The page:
Getting a diagnosis when your child is already at school
While autism is a condition of early childhood, some children will not be diagnosed until they reach school or even in some cases, high school.
In most cases these children and young people have less pronounced symptoms of autism. They may speak well and have no obvious learning problems. Some may even be considered gifted and talented because of their wide vocabularies and mature interests.
Other children may be from different cultures and backgrounds where autism is less well recognised.
Only when these children reach school and start mixing with teaching staff and other children do their social and educational challenges become clear.
Signs of autism in primary school aged children and teenagers
- Talking too little or too much, with their speech dominated by their favourite topics
- Talking in a monotonous tone and using unusual expressions
- Talking ‘at’ others rather than having a two-way conversation; not good at ‘small talk’
- Difficulty interpreting and using facial expressions and gestures
- Being less aware of socially expected behaviour, for example criticising the teacher, or refusing to join in a classroom activity
- Being easily overwhelmed in social situations and needing time alone
- Not enjoying situations that most children like, such as school excursions
- Trouble with co-operative play; wanting to play the same way every time
- Having no or few friends
- Sometimes displaying unusual physical movements, such as touching, biting, rocking or finger flicking
- Having unusually intense interests
- Having a strong need to follow rules and routines and becoming upset when these change
- Being over or under-sensitive to sensory stimuli (e.g. textures, sounds, smells, taste)
- Sometimes displaying aggressive behaviour to avoid stressful situations
- Anxiety is common, especially in adolescence.
Problems with learning can also become apparent. Children may have uneven mix of skills, being advanced in maths and/or reading but having poor motor skills. This may mean they struggle with handwriting and sports. As schoolwork becomes more challenging they may have trouble keeping up with the workload.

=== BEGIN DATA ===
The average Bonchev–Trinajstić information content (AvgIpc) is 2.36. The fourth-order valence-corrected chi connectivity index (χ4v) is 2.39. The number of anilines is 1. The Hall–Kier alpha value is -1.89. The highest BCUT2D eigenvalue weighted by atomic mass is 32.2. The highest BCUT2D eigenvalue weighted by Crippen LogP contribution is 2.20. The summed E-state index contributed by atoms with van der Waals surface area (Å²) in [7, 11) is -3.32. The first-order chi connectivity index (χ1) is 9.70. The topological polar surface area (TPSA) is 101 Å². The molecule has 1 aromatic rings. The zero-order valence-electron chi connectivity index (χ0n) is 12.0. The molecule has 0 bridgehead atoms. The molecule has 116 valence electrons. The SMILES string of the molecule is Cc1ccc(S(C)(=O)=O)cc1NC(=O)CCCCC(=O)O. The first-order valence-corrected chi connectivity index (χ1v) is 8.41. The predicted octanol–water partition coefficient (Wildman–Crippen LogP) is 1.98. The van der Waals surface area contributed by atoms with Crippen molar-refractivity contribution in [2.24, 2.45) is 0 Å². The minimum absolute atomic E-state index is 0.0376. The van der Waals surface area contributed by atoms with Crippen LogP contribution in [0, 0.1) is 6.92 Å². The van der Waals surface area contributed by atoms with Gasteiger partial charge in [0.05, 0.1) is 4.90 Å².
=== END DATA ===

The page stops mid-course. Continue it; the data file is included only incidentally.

All these things added together can make school a hard time.
While autism is more common in boys, we now recognise that autism can get overlooked in girls. This is especially true for girls with normal or high intelligence.
This is because girls are better at camouflaging their problems, by imitating other people when they’re socialising. Unfortunately, this can be exhausting. Their restricted interests often don’t stand out as unusual too (e.g. celebrities, pop music, fashion, horses, pets, and literature)
Girls with autism may only have one or few close friendships and be intense and possessive about those friendships. By high school they may become victims of bullying.
Undergoing a diagnostic assessment
The process for getting a diagnosis when your child is school-age is similar to the process for a younger child. You can read about this here.
Some differences may include:
Receiving the news
Discuss with the assessment team how you would like the diagnosis communicated. Depending on your child’s age and maturity they may or may not wish to be present at the meeting.
An autism diagnosis can provoke many emotions. You may be concerned about negative stigma and the reaction of family and friends. Or else you could feel relief that you finally have an explanation for your child’s difficulties.
A diagnosis is important, as it leads to funding and interventions to help both your child and your family. It can often lead to greater understanding and inclusion at school.
Your reaction to the diagnosis will influence your child’s reaction. If and when you plan to tell them, wait for a time when you feel calm and in control.
As your child grows, learning about their own diagnosis can lead to having a better understanding of who they are. It can also open the door to a community of other people on the autism spectrum.